Municipal Act should leave no room for creative accounting

Loopholes to circumvent procurement processes should be plugged, and discretionary regulations changed to prescriptive

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30/11/2020 07:00:55

                                                                                                                                                                                                                    Municipal Act should leave no room for creative accounting

                                                                                                                                                                                                                    OUTA recently submitted comments to National Treasury on the Supply Chain Management Regulations relating to municipal procurement policies as contained in the Local Government: Municipal Finance Management Act of 2003. The regulations of this act, also known as the MFMA, create a loophole for municipalities to circumvent competitive bidding processes where the bidding price falls below a certain threshold.

                                                                                                                                                                                                                    As such, the regulations fail to safeguard against the abuse of municipal funds where multiple service providers perform the same job or split certain elements of a contract. Brendan Slade, senior legal project manager at OUTA, calls the regulations “superficial and arbitrary”, and in contrast with creating a transparent procurement system for bidding below certain thresholds. “No explanation is given why a particular threshold should be applicable in certain categories of municipalities.”

                                                                                                                                                                                                                    While the regulations are supposedly aimed at outlawing the practice of invoice splitting, it leaves the accounting officer with a discretion to decide whether procurement below the threshold should conform to a competitive bidding process.

                                                                                                                                                                                                                    OUTA is of the opinion that these regulations should not be left to officials’ discretion but rather be prescriptive. “It will create certainty and a principle to apply across all municipalities. If not, accounting officers can abuse the regulations by choosing not to impose competitive bidding for amounts below the threshold, leaving ample opportunity for ‘creative bookkeeping’, something we have often seen in struggling municipalities. It is practically impossible to regulate without proper oversight.”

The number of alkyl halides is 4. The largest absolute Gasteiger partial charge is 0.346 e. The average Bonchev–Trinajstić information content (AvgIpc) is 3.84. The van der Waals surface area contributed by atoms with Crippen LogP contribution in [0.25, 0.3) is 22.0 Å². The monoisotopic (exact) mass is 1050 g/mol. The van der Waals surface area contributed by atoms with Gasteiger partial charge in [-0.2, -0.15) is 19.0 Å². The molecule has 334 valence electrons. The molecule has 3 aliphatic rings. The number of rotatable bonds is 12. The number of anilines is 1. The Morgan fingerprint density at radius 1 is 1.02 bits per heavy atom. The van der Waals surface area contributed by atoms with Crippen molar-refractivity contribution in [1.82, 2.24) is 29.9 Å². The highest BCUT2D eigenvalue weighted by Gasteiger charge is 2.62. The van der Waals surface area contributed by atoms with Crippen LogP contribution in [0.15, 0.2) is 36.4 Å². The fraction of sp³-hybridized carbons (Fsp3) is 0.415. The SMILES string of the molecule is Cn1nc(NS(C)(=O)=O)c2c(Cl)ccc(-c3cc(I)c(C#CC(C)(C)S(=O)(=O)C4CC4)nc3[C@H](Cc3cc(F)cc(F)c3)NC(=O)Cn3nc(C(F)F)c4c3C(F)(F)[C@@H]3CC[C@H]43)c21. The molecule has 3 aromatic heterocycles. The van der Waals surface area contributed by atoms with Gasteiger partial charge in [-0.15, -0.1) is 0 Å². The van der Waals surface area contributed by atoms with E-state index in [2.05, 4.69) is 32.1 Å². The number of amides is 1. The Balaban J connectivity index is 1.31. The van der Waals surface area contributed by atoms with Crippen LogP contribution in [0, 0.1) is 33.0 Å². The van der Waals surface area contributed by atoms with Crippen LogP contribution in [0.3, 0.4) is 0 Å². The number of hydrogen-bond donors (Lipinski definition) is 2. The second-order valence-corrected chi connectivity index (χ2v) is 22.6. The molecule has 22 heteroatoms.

OUTA is advocating for stricter oversight mechanisms and accountability for contraventions of MFMA regulations. “It is in the interest of transparency and the current state of our municipalities,” says Adv Stefanie Fick, Executive Director of OUTA’s Accountability Division. “Although the MFMA itself aims to hold accounting officers to account for fruitless and wasteful expenditure, splitting of invoices does not always reflect on municipal audits and as such is not picked up as irregular expenditure. Accounting officers can simply get off the hook if they make use of this creative bookkeeping.

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                                                                                                                                                                                                                    Picture: OUTA

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